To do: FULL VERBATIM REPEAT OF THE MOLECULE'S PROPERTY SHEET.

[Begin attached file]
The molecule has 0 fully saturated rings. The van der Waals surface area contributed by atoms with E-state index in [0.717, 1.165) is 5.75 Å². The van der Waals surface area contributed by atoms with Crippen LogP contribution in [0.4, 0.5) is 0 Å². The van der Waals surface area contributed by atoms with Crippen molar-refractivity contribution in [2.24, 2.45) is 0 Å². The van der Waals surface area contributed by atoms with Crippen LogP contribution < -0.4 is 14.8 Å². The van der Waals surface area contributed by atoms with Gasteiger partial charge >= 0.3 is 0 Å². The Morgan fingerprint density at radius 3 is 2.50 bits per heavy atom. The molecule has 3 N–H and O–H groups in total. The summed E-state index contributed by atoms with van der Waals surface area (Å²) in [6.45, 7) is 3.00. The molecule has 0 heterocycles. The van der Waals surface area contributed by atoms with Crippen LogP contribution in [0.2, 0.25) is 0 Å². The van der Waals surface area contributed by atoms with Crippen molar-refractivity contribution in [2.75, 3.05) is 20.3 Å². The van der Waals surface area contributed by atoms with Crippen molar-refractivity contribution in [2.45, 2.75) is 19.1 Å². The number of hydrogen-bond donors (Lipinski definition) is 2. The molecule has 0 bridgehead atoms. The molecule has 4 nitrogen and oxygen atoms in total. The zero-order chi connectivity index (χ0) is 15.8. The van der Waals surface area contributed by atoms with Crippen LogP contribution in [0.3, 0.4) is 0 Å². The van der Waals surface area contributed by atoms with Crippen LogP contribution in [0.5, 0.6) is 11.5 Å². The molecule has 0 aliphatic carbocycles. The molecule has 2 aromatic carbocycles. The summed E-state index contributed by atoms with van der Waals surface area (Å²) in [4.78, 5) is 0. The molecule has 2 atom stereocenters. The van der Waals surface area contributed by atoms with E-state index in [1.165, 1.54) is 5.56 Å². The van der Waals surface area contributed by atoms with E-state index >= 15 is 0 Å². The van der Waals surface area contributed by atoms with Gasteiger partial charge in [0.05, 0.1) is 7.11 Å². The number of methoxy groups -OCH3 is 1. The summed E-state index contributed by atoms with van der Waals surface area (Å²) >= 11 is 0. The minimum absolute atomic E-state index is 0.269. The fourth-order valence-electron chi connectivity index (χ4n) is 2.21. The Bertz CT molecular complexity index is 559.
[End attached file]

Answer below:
The molecule has 0 fully saturated rings. The van der Waals surface area contributed by atoms with E-state index in [0.717, 1.165) is 5.75 Å². The van der Waals surface area contributed by atoms with Crippen LogP contribution in [0.4, 0.5) is 0 Å². The van der Waals surface area contributed by atoms with Crippen molar-refractivity contribution in [2.24, 2.45) is 0 Å². The van der Waals surface area contributed by atoms with Crippen LogP contribution < -0.4 is 14.8 Å². The van der Waals surface area contributed by atoms with Gasteiger partial charge >= 0.3 is 0 Å². The Morgan fingerprint density at radius 3 is 2.50 bits per heavy atom. The molecule has 3 N–H and O–H groups in total. The summed E-state index contributed by atoms with van der Waals surface area (Å²) in [6.45, 7) is 3.00. The molecule has 0 heterocycles. The van der Waals surface area contributed by atoms with Crippen LogP contribution in [0.2, 0.25) is 0 Å². The van der Waals surface area contributed by atoms with Crippen molar-refractivity contribution in [2.75, 3.05) is 20.3 Å². The van der Waals surface area contributed by atoms with Crippen molar-refractivity contribution in [2.45, 2.75) is 19.1 Å². The number of hydrogen-bond donors (Lipinski definition) is 2. The molecule has 0 bridgehead atoms. The molecule has 4 nitrogen and oxygen atoms in total. The zero-order chi connectivity index (χ0) is 15.8. The van der Waals surface area contributed by atoms with Crippen LogP contribution in [0.3, 0.4) is 0 Å². The van der Waals surface area contributed by atoms with Crippen LogP contribution in [0.5, 0.6) is 11.5 Å². The molecule has 0 aliphatic carbocycles. The molecule has 2 aromatic carbocycles. The summed E-state index contributed by atoms with van der Waals surface area (Å²) in [4.78, 5) is 0. The molecule has 2 atom stereocenters. The van der Waals surface area contributed by atoms with E-state index in [1.165, 1.54) is 5.56 Å². The van der Waals surface area contributed by atoms with E-state index >= 15 is 0 Å². The van der Waals surface area contributed by atoms with Gasteiger partial charge in [0.05, 0.1) is 7.11 Å². The number of methoxy groups -OCH3 is 1. The summed E-state index contributed by atoms with van der Waals surface area (Å²) >= 11 is 0. The minimum absolute atomic E-state index is 0.269. The fourth-order valence-electron chi connectivity index (χ4n) is 2.21. The Bertz CT molecular complexity index is 559.